[ilds] Agathou daimonos

Bruce Redwine bredwine1968 at earthlink.net
Wed Apr 27 11:20:54 PDT 2016


Richard, thanks for the clarification.  I note, however, that in a previous email you stated, “[Durrell] is not wishing her good fortune.  He is recognising her as HIS good fortune.”  This, of course, is your interpretation of Durrell’s intent, which is always tricky to recover.  Thanks for the two literal translations of the Greek.  I have very limited knowledge of Attic Greek, but from what I recall, that dialect has a fondness for deleting the copula (to be).  So, the English translations might read, “To Claude, [who is] the name of the good spirit” or “To Claude, [who is] the name of the presiding genius.”  Those two senses in English emphasize a direct relationship and might better bring out your interpretation of Durrell’s intent, which I agree with.

Also, I don’t know if Claude-Marie Vincendon knew Greek.  Unlike Yvette Cohen, who did know the language (according to Haag, I believe), Claude’s knowledge of the languages spoken in Alexandria (other than French and English) was apparently not as extensive as wife No. 2’s.

Bruce



> On Apr 27, 2016, at 10:41 AM, Richard Pine <durrelllibrarycorfu at gmail.com> wrote:
> 
> 
> 
> 
> In a roundabout way we have received this from Bruce - because it seems the moderator of this list does not accede to requests to register this as the receiving address of the Durrell Library of Corfu, despite repeated requests from our Secretary to do so.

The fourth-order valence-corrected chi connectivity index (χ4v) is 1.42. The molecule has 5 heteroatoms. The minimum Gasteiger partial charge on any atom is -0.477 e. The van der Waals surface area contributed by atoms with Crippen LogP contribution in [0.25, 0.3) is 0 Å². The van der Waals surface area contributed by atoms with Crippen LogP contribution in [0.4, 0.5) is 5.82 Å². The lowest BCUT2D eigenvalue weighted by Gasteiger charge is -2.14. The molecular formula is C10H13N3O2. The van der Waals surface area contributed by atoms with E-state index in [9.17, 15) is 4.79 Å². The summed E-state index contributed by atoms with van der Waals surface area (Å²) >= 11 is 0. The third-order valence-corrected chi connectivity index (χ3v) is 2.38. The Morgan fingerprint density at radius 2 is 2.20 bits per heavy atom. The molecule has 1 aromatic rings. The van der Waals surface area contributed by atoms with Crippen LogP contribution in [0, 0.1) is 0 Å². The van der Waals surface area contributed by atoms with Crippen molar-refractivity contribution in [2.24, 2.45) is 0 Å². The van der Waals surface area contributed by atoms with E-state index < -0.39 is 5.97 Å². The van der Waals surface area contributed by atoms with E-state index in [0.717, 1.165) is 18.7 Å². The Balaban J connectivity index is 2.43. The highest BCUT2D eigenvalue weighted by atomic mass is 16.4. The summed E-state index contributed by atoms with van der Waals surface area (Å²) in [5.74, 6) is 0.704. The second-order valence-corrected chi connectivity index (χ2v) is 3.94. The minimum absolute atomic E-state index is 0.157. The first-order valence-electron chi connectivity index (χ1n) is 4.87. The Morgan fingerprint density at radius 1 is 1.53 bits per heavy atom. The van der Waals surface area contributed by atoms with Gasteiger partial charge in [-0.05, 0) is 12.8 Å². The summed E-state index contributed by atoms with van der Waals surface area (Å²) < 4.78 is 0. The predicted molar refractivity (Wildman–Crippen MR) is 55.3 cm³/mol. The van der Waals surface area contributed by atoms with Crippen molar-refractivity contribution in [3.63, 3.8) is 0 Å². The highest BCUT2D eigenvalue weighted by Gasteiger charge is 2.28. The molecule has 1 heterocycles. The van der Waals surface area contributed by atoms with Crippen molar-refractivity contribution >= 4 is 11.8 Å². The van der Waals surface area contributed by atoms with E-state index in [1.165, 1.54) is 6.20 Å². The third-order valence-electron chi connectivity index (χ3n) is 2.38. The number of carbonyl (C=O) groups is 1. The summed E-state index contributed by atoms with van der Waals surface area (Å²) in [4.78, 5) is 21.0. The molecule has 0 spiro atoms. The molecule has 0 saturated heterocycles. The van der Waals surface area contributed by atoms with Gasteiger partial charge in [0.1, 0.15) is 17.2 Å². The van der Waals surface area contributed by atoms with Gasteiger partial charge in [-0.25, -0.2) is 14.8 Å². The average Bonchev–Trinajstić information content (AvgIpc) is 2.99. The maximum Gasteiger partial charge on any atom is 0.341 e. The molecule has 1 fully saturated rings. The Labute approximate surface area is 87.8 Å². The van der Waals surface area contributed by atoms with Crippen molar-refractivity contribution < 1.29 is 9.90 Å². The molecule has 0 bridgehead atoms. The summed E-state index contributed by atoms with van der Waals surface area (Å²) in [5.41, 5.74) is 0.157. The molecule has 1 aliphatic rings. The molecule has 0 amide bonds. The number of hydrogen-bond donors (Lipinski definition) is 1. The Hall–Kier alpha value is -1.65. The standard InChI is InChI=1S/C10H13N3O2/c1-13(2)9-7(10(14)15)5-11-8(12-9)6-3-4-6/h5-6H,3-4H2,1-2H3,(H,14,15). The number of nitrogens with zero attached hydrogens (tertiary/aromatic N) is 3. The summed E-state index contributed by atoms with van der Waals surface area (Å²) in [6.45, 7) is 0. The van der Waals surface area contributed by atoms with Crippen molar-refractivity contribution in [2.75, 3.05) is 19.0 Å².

> 
> I am not in fact 'a speaker of modern Greek' - merely someone living in Greece who was able, a whole lifetime ago, to speak and write classical Greek and is therefore more puzzled than most by the difficulties of speaking or reading modern Greek. The vocabulary is almost unchanged, but the grammar is totally different. I suppose my ability in modern Greek could be described as 'taverna Greek' - limited to the necessities.
> 
> So, to answer Bruce's question, Greeks will argue the meaning of almost any word you care to offer, because of ambiguities, multiple words with nuances that distinguish one inflexion from another, regional variations (these are very acute between north and south, east and west, rural and urban, 'Greek Greeks' and Pontic or Anatolian blow-ins, the Aegean islands and the Ionian islands (where the Durrell Library of Corfu is based) etc.
> 
> I take Durrell's meaning to be:
> 
> To Claude
> the name of the good spirit
> 
> Alternatively
> 
> To Claude,
> The name of the presiding genius
> 
> It depends entirely on a) what Durrell really intended and b) how one interprets subjectively from Greek to English, which an anglophone will do differently from a hellenophone.
> 
> I am fairly sure that he was saluting Claude, not invoking her or paying her any tribute, and certainly not offering Claude good fortune, but acknowledging that SHE was HIS good fortune, his inspiration (in the sense we use 'daemon' ourselves). 
> Considering that LD was a) misogynistic, b) that we know from personal testimony that he occasionally assaulted her but also c) that she was probably the one wife whom he really respected as a true artist, one could of course argue a different meaning, but I stick with the two I have offered above. It's a statement, not an invocation.
> RP
> 
> ------------------------------------------------------
> For the sake of brevity, perhaps Richard, a speaker of modern Greek, can summarize his translation/interpretation of the 1962 dedication in Mountolive.  Does the following reflect his considered view (avoiding all the other possibilities)?
> 
> To
> Claude
> [my] good fortune
> 
> So, Durrell addresses his beloved Claude in French but compliments her in Greek.  It’s not unusual to find dedications in another language, often classical and untranslated.  But code-switching I find interesting.
> 
> Thanks,
> 
> Bruce

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